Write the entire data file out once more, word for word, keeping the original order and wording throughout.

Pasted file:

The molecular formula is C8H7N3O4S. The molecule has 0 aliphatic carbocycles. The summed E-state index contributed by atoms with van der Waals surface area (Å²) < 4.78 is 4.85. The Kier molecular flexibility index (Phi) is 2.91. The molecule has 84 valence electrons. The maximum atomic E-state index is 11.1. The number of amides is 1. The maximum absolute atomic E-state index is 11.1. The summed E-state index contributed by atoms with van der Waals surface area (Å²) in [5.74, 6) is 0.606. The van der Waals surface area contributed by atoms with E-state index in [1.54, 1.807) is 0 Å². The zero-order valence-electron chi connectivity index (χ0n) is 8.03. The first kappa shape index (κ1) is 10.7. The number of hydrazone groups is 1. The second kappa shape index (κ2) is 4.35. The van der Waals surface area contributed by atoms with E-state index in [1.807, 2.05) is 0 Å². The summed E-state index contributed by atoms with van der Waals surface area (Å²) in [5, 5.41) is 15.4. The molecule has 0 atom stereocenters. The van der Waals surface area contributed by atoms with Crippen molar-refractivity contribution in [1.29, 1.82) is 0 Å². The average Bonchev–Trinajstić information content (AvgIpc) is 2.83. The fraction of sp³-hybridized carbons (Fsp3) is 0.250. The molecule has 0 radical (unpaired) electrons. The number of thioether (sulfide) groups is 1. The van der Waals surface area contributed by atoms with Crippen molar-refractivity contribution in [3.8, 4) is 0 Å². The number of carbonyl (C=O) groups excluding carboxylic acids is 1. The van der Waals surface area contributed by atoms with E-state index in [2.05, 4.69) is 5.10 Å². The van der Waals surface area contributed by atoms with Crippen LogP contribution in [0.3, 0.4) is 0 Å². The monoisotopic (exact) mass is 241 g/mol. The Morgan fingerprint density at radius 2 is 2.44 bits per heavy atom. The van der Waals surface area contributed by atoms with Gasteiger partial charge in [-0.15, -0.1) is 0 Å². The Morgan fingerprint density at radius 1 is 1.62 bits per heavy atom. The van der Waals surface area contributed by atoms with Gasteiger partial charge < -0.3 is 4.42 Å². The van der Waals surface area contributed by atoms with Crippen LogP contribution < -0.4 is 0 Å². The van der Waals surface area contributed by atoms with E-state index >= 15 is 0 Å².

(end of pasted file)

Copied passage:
The molecular formula is C8H7N3O4S. The molecule has 0 aliphatic carbocycles. The summed E-state index contributed by atoms with van der Waals surface area (Å²) < 4.78 is 4.85. The Kier molecular flexibility index (Phi) is 2.91. The molecule has 84 valence electrons. The maximum atomic E-state index is 11.1. The number of amides is 1. The maximum absolute atomic E-state index is 11.1. The summed E-state index contributed by atoms with van der Waals surface area (Å²) in [5.74, 6) is 0.606. The van der Waals surface area contributed by atoms with E-state index in [1.54, 1.807) is 0 Å². The zero-order valence-electron chi connectivity index (χ0n) is 8.03. The first kappa shape index (κ1) is 10.7. The number of hydrazone groups is 1. The second kappa shape index (κ2) is 4.35. The van der Waals surface area contributed by atoms with E-state index in [1.807, 2.05) is 0 Å². The summed E-state index contributed by atoms with van der Waals surface area (Å²) in [5, 5.41) is 15.4. The molecule has 0 atom stereocenters. The van der Waals surface area contributed by atoms with Crippen molar-refractivity contribution in [1.29, 1.82) is 0 Å². The average Bonchev–Trinajstić information content (AvgIpc) is 2.83. The fraction of sp³-hybridized carbons (Fsp3) is 0.250. The molecule has 0 radical (unpaired) electrons. The number of thioether (sulfide) groups is 1. The van der Waals surface area contributed by atoms with Crippen molar-refractivity contribution in [3.8, 4) is 0 Å². The number of carbonyl (C=O) groups excluding carboxylic acids is 1. The van der Waals surface area contributed by atoms with E-state index in [2.05, 4.69) is 5.10 Å². The van der Waals surface area contributed by atoms with Crippen LogP contribution in [0.3, 0.4) is 0 Å². The monoisotopic (exact) mass is 241 g/mol. The Morgan fingerprint density at radius 2 is 2.44 bits per heavy atom. The van der Waals surface area contributed by atoms with Gasteiger partial charge in [-0.15, -0.1) is 0 Å². The Morgan fingerprint density at radius 1 is 1.62 bits per heavy atom. The van der Waals surface area contributed by atoms with Gasteiger partial charge < -0.3 is 4.42 Å². The van der Waals surface area contributed by atoms with Crippen LogP contribution < -0.4 is 0 Å². The van der Waals surface area contributed by atoms with E-state index >= 15 is 0 Å².